Wilful Blindness - Bob Smith
R v Ducharme (“Durcharme”), coming out of the Manitoba Court of Queen’s Bench (“MBQB”), is a classic case of whodunit. Ducharme is a prison murder case where the security cameras conveniently have terrible angles that make it hard to see where inmates are looking or who they are talking to and do not record inside cells. Also, in Ducharme there were no witnesses to provide additional details. For these reasons, the Crown relied on circumstantial evidence to argue that at the very least the accused was wilfully blind to the murder plan and both aided and abetted in its commission.
A prison murder lacking direct evidence
On April 22, 2019, Adrian Fillion was stabbed 52 times in his prison cell at Stony Mountain Institute in Manitoba. Based on the evidence, the accused, Aaron Michael Ducharme, was a drug dealer within the prison prior to this case’s events. The chain of events started when the accused and Mr. Fillion went back to the latter’s cell to complete a drug handoff. After the accused had completed the transaction and left the cell, inmates Peter Fisher and Kevin Edwards had entered the cell, stabbed Mr. Fillion 52 times, and then went to shower. The accused went to the shower shortly after and retrieved the shank used for the murder. He then walked towards his cell, changed his mind, and returned to the commons area where he hid the weapon in a garbage bin.
Within seven minutes of the attack, the first Correctional Officer arrived on the scene to assist Mr. Fillion, but his wounds were too severe, and he died after being transported to a hospital. Finally, after reviewing the security cameras, the murder weapon was recovered by officers. Due to the circumstantial nature of the evidence, the Crown in Ducharme needed to prove that there is no other reasonable alternative.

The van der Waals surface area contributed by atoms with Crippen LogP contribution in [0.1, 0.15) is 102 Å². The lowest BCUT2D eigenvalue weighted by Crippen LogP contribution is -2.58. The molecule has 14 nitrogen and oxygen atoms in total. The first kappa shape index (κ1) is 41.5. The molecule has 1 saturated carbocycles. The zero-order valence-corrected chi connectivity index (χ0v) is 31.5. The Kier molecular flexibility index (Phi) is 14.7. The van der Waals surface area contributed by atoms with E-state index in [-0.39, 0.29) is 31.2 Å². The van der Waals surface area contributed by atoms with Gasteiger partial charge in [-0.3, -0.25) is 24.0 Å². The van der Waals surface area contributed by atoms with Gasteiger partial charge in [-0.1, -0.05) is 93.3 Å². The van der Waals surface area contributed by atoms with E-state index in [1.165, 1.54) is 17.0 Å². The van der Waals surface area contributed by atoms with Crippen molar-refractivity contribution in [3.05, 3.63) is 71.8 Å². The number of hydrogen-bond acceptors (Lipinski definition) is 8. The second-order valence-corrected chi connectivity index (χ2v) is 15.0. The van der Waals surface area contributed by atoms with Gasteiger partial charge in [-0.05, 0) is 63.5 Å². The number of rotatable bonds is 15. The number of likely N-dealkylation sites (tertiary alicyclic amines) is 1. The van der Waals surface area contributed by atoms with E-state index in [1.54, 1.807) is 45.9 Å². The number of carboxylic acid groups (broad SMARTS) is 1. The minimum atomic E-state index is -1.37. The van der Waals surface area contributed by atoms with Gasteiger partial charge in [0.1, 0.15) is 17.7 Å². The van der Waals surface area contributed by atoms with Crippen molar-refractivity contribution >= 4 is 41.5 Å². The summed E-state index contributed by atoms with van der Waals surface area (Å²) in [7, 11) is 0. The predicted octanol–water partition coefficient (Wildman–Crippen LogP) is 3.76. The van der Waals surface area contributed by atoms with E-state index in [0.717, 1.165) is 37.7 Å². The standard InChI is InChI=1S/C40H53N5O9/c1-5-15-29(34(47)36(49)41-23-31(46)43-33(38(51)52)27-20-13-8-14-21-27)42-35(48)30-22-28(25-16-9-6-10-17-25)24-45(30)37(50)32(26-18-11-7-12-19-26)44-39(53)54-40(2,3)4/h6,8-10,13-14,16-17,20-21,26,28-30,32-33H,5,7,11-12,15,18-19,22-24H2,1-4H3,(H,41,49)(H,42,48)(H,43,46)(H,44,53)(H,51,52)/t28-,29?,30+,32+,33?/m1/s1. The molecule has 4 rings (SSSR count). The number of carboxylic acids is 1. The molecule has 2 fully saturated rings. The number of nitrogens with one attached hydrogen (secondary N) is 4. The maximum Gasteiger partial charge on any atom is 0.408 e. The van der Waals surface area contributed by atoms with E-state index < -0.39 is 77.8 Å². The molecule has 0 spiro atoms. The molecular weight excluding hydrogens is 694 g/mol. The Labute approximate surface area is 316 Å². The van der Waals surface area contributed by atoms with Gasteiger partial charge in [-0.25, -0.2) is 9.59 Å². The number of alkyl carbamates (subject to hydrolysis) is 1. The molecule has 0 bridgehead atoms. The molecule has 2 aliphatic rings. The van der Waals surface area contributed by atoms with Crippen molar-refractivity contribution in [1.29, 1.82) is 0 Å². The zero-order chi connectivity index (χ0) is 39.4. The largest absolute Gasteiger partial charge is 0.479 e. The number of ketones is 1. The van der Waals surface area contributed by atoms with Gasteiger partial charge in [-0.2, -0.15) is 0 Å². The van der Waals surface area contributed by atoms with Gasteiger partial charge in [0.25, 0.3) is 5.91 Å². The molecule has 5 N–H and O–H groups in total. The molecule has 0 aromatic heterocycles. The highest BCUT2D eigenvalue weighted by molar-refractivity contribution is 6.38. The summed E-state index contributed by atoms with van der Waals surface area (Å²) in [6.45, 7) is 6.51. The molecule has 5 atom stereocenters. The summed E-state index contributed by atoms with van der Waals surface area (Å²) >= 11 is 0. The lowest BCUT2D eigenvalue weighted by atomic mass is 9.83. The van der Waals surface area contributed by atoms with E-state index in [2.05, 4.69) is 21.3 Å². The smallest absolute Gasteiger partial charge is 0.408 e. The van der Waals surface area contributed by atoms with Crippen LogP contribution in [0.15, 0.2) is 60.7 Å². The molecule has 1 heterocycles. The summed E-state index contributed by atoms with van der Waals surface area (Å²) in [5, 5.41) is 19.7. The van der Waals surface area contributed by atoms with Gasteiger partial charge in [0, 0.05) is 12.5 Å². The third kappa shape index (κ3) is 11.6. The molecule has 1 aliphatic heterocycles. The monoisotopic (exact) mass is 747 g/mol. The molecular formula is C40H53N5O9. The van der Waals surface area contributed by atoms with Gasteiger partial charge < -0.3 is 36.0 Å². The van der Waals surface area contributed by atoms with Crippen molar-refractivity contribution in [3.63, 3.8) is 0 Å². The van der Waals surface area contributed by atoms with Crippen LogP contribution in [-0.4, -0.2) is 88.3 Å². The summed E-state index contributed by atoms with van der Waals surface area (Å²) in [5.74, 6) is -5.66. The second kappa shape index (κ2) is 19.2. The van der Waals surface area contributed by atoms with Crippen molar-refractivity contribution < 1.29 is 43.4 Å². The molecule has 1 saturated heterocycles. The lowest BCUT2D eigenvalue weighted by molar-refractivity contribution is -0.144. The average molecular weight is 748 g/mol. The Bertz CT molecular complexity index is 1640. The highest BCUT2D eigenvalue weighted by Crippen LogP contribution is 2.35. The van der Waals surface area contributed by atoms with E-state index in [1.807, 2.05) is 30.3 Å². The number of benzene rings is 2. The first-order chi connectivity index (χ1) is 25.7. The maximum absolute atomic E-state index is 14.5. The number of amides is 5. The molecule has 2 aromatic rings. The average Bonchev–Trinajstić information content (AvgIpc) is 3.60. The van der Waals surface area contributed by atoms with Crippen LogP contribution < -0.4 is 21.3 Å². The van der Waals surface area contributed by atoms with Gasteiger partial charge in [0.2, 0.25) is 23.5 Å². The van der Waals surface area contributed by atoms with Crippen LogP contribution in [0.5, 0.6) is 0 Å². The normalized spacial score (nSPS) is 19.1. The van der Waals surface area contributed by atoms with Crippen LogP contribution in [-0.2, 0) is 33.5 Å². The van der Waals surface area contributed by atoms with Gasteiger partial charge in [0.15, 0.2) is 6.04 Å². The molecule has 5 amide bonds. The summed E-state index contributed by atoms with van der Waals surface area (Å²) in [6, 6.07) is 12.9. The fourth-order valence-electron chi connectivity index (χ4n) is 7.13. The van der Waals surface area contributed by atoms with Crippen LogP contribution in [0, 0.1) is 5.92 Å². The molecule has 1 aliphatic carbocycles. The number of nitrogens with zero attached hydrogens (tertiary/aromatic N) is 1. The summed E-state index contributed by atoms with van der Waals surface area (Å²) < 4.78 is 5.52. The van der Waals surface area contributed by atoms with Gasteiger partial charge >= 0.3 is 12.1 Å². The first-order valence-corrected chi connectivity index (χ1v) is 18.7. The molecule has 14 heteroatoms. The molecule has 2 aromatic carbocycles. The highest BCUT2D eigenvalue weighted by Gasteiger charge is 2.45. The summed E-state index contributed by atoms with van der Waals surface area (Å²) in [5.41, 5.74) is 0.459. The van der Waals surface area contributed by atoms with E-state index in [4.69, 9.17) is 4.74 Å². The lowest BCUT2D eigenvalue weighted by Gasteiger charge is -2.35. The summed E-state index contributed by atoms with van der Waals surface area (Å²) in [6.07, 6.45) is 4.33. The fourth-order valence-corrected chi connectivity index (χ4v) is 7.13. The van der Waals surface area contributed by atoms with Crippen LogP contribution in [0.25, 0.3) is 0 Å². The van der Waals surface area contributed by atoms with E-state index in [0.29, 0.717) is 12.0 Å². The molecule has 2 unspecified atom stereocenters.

The accused as willfully blind accessory
The Crown in Ducharme argued that the accused was a “lynchpin in a coordinated plan, and without his part, the crime could not have taken place.” They relied on various pieces of evidence to support this, including that the accused looked up towards the victim’s cell while the stabbing was occurring, that a handshake and embrace occurred in the common area, argued to be a gesture to solidify the murder plan, that the accused and Mr. Edwards were walking together prior to the murder, and other small sequences of evidence recorded on the security footage. The Crown in Ducharme argued that all of these pieces came together to show that the accused knew of the plan or was at least wilfully blind to the plan, which substitutes for knowledge. Finally, the Crown in Ducharme argued that, if it could not be found that the accused knew or was wilfully blind to the plan, then he should have been convicted of being an accessory after the fact to murder because he had disposed of the weapon.
Many explanations and an inmate under duress
The Defence in Ducharme argued that there were several inconsistencies between the camera footage and the evidence the Crown presented. The footage, according to the defence, offered numerous explanations to the accused’s actions and made it impossible to say that there were no reasonable alternatives. Furthermore, the defence in Ducharme argued that Mr. Edwards and Mr. Fisher constantly bullied the accused and had beaten him up in the past. He was afraid of them, and, when they told him to dispose of the murder weapon, he had no choice. In this sense, the defence argued, the facts in Ducharme illustrated a clear cut case of duress, and the accused could not be convicted of being an accessory after the fact.
A silent video grounds a reasonable doubt
In Ducharme, the MBQB held that the inconsistencies in the evidence led to reasonable doubt as to the accused’s prior knowledge of the murder plan (some of these inconsistences will be discussed further in the commentary section of this blog). The evidence for this finding derived entirely from the fact that the video evidence was silent and thus was open to numerous explanations. As a result, the Crown in Ducharme failed to establish beyond a reasonable doubt the accused’s guilt. Furthermore, this case was not like R v Briscoe (“Briscoe”) because, unlike in the latter case, there had been no evidence in Ducharme from witnesses, other participants, or the accused himself that could help the trier of fact to determine the level of knowledge that the accused had.